“Gordon, Gordon, Gordon. You can’t blame all that on me. You were using your patients as serving trays. Now you know it’s not all my fault,” Ray said.

“That’s not true!” Gordon shouted.

“Lower your voice. You’ll wake someone,” Ray said, nodding to the seven corpses covered in sheets behind him.

“No. I’m not telling you anything,” Gordon snarled, turning away from Ray and grabbing his coffee.

“Come on, Gordon. Just a few questions?” Ray pleaded. “Pretty please?”

“I’m not telling you anything; I don’t have to,” Gordon said, spinning around to face Ray. “After I was let go from my last job,” he said, shaking a finger at Ray, “I looked you up. You’re nothing more than a retired cab driver who looks into things for people. You’re not even a licensed investigator, so I don’t have to tell you anything. But I can have you arrested for interfering with an investigation.”

Gordon quickly grabbed the phone and began calling the police. While the phone rang, Pete started to growl.

“You can’t threaten me,” Gordon fussed at Pete.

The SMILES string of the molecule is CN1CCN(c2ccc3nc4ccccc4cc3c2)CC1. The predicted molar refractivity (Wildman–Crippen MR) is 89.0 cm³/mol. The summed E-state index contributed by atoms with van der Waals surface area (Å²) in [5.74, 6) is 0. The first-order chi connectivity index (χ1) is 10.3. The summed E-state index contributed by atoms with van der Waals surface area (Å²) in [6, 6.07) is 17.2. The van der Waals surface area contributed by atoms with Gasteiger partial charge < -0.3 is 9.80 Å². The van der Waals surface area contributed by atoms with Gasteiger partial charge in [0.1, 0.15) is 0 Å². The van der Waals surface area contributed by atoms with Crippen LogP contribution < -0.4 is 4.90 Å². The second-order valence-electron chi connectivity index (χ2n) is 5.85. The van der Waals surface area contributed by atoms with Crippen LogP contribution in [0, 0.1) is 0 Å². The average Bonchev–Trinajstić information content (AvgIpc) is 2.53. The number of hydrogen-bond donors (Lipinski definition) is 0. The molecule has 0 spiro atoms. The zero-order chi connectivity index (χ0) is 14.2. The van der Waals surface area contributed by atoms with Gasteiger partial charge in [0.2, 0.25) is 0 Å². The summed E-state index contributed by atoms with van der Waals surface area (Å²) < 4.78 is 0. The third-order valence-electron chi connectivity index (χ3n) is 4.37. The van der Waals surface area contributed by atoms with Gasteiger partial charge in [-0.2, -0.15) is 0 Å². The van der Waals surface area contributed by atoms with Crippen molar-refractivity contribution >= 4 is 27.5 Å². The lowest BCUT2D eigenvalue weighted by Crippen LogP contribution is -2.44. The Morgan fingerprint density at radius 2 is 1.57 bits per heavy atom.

“Yes, he can, and right now, he’s just warning you,” Ray said. “Besides, he’s only tall enough to reach below your waist.”

When a man suddenly walked into the room, Gordon hung up the phone relieved.

“Thank you, Detective. Would you please arrest this man?” Gordon asked.

The detective raised his badge and said, “Answer his questions, Gordon.”

Gordon almost collapsed as his legs trembled. The detective walked over and helped him to a chair as Raymond Slats said,

“Thanks, Richard.”

As Gordon rested his hand on his chest to calm his racing heart, he looked up at Ray and asked,

“You know him?”

Ray smirked, that smile that haunted Gordon’s dream and said,

“Yea. He’s my son-in-law.”

*          *            *

Logan sat in his truck, the ac running low. The radio was blaring some country song as he sat at the traffic light, drumming his hands on the steering wheel. He had managed to arrange an extra long lunch break and was almost giddy at the thought of meeting Audrey at her place. Her golden brown hair fanned out across the pillow. Her soft skin warm and smooth. . .

“What is taking so long? Come on!” he shouted at the light, still red.